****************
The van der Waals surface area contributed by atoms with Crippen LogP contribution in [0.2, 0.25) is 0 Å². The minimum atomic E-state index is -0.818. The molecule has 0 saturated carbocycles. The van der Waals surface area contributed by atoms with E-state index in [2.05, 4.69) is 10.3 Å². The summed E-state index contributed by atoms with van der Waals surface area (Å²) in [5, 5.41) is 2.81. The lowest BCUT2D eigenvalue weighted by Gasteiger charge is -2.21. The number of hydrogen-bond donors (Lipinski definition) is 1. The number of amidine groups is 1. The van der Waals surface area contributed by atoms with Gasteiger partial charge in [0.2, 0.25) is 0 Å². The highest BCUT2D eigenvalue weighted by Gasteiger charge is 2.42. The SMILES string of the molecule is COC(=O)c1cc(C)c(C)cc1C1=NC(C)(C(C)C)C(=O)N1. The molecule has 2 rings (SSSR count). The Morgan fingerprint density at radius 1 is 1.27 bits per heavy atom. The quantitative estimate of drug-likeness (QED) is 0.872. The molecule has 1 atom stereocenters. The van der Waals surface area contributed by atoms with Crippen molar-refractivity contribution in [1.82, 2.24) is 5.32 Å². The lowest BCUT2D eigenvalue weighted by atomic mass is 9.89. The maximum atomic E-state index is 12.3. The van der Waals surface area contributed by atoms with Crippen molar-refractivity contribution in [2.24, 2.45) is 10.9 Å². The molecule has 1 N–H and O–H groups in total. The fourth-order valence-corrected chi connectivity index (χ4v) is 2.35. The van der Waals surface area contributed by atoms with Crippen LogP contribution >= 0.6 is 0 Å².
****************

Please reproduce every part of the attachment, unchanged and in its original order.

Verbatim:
The van der Waals surface area contributed by atoms with Crippen LogP contribution in [0.2, 0.25) is 0 Å². The minimum atomic E-state index is -0.818. The molecule has 0 saturated carbocycles. The van der Waals surface area contributed by atoms with E-state index in [2.05, 4.69) is 10.3 Å². The summed E-state index contributed by atoms with van der Waals surface area (Å²) in [5, 5.41) is 2.81. The lowest BCUT2D eigenvalue weighted by Gasteiger charge is -2.21. The number of hydrogen-bond donors (Lipinski definition) is 1. The number of amidine groups is 1. The van der Waals surface area contributed by atoms with Gasteiger partial charge in [0.2, 0.25) is 0 Å². The highest BCUT2D eigenvalue weighted by Gasteiger charge is 2.42. The SMILES string of the molecule is COC(=O)c1cc(C)c(C)cc1C1=NC(C)(C(C)C)C(=O)N1. The molecule has 2 rings (SSSR count). The Morgan fingerprint density at radius 1 is 1.27 bits per heavy atom. The quantitative estimate of drug-likeness (QED) is 0.872. The molecule has 1 atom stereocenters. The van der Waals surface area contributed by atoms with Crippen molar-refractivity contribution in [1.82, 2.24) is 5.32 Å². The lowest BCUT2D eigenvalue weighted by atomic mass is 9.89. The maximum atomic E-state index is 12.3. The van der Waals surface area contributed by atoms with Crippen molar-refractivity contribution in [2.24, 2.45) is 10.9 Å². The molecule has 1 N–H and O–H groups in total. The fourth-order valence-corrected chi connectivity index (χ4v) is 2.35. The van der Waals surface area contributed by atoms with Crippen LogP contribution >= 0.6 is 0 Å².